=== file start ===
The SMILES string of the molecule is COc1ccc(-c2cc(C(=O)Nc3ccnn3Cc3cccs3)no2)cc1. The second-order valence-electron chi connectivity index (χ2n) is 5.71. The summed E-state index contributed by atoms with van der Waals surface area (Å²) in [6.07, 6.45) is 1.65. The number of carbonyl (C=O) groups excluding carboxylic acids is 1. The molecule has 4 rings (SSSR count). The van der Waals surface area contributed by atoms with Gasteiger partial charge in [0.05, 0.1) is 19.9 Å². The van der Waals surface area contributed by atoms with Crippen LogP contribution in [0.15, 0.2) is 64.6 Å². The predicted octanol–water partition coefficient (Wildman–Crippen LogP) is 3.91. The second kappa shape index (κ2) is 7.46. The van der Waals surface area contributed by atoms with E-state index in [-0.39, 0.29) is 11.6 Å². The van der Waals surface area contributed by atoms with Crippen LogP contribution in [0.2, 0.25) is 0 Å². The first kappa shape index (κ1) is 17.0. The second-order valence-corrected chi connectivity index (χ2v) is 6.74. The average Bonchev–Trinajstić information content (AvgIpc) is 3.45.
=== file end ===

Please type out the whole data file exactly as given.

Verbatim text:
The SMILES string of the molecule is COc1ccc(-c2cc(C(=O)Nc3ccnn3Cc3cccs3)no2)cc1. The second-order valence-electron chi connectivity index (χ2n) is 5.71. The summed E-state index contributed by atoms with van der Waals surface area (Å²) in [6.07, 6.45) is 1.65. The number of carbonyl (C=O) groups excluding carboxylic acids is 1. The molecule has 4 rings (SSSR count). The van der Waals surface area contributed by atoms with Gasteiger partial charge in [0.05, 0.1) is 19.9 Å². The van der Waals surface area contributed by atoms with Crippen LogP contribution in [0.15, 0.2) is 64.6 Å². The predicted octanol–water partition coefficient (Wildman–Crippen LogP) is 3.91. The second kappa shape index (κ2) is 7.46. The van der Waals surface area contributed by atoms with E-state index in [-0.39, 0.29) is 11.6 Å². The van der Waals surface area contributed by atoms with Crippen LogP contribution in [0.2, 0.25) is 0 Å². The first kappa shape index (κ1) is 17.0. The second-order valence-corrected chi connectivity index (χ2v) is 6.74. The average Bonchev–Trinajstić information content (AvgIpc) is 3.45.